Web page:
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  • Ankur Kapur

Why is investing in LIC IPO a lousy investment

The Life insurance Corporation of India (LIC) came into existence in 1956 by merging state-owned insurance companies. In a socialist setup, LIC was the only vehicle for the financialization of the Indian economy. However, it was not until 1991 that private players were allowed. LIC still is like a megalodon in the Indian insurance sector.



LIC IPO - Not a fair investment

Often investors get driven by the size of the organizations and not the variables that drive valuation. Three factors indicate the value of a company - growth, cost, and cash flow.


Growth concern

The Indian insurance market is underpenetrated, but LIC has a competitive threat from private players. In the last few years, whenever I have purchased a term plan, I evaluated LIC but had to go with a private player due to the pricing. Interestingly, LIC is aware of the competitive landscape, but they choose to do nothing. So gradually, the market share is being taken over by private players.


Cost concern

LIC is a government-owned entity; therefore, the cost will be minimal. However, it may be interesting to see how the government plans to use the proceeds from LIC IPO. Irrespective of the country, a government is not the best capital allocator. Private players best manage the task of prudent capital allocation. Think about it: banking frauds happen in public sector banks, not in private banks. Government officials drive public sector entities, and we all know what they are interested in.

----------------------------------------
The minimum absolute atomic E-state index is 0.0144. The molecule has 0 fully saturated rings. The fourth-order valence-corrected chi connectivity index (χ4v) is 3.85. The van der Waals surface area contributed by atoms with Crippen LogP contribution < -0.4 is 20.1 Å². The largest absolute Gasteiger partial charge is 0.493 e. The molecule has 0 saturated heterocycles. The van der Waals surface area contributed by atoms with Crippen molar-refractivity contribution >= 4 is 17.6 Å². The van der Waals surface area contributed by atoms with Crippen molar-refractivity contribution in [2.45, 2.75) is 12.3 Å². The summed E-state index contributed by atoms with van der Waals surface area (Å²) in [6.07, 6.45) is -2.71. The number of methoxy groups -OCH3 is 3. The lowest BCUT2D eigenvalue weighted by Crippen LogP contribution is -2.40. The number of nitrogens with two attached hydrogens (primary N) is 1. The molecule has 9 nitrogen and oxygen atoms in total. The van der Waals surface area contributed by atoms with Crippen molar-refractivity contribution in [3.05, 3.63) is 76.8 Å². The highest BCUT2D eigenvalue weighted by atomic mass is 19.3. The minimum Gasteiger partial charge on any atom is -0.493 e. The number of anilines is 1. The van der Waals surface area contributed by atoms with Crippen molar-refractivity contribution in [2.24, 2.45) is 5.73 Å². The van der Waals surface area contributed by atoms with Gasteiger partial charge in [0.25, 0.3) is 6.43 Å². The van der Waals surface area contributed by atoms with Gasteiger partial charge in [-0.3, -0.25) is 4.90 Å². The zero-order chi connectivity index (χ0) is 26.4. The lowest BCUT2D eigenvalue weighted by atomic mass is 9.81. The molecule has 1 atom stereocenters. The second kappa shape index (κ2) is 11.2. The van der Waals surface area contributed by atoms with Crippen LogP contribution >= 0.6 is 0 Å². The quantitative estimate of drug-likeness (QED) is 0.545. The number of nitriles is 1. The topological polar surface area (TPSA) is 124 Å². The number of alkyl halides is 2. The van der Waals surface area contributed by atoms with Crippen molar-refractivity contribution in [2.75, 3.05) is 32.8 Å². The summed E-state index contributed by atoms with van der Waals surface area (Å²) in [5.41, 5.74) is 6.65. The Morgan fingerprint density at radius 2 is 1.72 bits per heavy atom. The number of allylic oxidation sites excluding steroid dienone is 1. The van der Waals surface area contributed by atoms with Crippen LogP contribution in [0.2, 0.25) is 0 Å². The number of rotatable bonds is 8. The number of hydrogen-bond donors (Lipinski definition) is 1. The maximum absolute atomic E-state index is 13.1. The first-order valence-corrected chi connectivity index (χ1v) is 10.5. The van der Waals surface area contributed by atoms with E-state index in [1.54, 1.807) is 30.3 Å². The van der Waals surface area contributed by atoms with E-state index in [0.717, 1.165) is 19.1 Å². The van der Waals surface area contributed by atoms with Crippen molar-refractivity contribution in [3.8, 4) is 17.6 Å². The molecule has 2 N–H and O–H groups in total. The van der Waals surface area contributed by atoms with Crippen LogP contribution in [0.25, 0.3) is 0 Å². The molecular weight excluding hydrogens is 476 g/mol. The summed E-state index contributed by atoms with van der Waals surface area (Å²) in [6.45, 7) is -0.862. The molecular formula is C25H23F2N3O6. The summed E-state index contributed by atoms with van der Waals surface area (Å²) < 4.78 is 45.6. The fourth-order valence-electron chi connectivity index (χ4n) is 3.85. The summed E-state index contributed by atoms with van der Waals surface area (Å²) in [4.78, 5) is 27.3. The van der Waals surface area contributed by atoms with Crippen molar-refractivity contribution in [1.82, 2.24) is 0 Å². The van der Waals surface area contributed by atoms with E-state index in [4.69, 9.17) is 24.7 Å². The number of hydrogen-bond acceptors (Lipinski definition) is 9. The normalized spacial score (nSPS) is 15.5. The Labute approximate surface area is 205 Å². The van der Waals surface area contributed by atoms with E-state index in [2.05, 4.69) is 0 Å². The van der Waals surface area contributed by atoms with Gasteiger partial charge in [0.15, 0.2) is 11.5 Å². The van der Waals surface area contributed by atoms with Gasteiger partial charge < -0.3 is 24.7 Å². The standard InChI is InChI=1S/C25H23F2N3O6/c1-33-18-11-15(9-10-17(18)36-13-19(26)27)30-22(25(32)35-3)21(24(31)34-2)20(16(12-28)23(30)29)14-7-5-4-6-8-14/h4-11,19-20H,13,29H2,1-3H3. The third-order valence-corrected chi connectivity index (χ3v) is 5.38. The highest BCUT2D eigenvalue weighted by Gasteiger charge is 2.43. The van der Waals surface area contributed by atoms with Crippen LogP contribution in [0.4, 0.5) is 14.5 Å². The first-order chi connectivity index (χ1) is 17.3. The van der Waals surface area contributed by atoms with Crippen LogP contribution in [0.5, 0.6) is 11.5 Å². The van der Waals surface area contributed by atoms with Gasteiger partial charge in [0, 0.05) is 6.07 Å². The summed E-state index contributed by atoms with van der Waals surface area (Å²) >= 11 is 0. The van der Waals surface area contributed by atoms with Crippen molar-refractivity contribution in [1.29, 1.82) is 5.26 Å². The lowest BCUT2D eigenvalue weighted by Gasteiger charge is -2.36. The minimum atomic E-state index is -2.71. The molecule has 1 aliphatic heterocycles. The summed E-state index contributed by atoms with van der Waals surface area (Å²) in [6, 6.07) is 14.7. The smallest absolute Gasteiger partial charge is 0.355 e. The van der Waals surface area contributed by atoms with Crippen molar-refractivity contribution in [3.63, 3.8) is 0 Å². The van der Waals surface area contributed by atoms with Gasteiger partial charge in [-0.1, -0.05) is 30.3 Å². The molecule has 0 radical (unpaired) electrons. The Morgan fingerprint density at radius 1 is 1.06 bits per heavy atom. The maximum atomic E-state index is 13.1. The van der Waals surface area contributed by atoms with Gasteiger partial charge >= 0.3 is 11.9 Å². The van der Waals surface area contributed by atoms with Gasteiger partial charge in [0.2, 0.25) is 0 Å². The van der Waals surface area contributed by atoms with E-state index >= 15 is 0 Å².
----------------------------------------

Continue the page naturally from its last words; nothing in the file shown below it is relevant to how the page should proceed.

There is no business of government in the business.

Cash flow concern

Given the size and the complexities of LIC business and investing, even the most prominent firms will not be able to assess the growth, cost, and cash flow of LIC. Most of the hype around the IPO is based on ‘wishful thinking’ and not so much on analytics. Note that LIC owes Rs 75k crore to tax authorities. IPO proceeds will be used to pay these dues. Tax collections will be turned in to the government. I am still scratching my head to understand how the proceeds will be used to benefit LIC shareholders.


Let’s reflect on the game of IPOs


Players

No. 1 Promoter

No. 2 Investment Banker


In the case of LIC, the government of India is the promoter of the company. Liquidity needs are often the reason for a private player's IPO. In the government's case, what is the need? It is simply to meet pandemic-related outflows.


The second player is the investment bankers who work for a fee. These banks are paid a certain percentage of IPOs. The bigger the size, the larger the fees.


I do not see ‘investors in this game.’ What incentive would a promoter have to leave something for the investor? In the case of a private company, none. In the case of a government-owned company, questionable.


The main reason why investors prefer government-owned companies is the high dividend yield. Coal India, a monopoly play in the Indian coal sector, has a dividend yield of 8.7%. The company has a dismal stock price performance even when facing supply issues. (10 years stock price return -6%, 5 years -8%, 3 years -10%). LIC may have a high dividend yield but at the cost of capital erosion.


There are so many brokerage houses writing about why you should subscribe. Other than dividend yield, I think all other reasons are speculative. Investing in over a long-term and not so much restricted to the listing gains, there may or may not be listing gains.


In what situation is the investment in LIC justified? In case of a market collapse, the difference between market value and embedded value may become wide. That is the time to analyze and invest. Until then, just be a spectator.

Disclaimer


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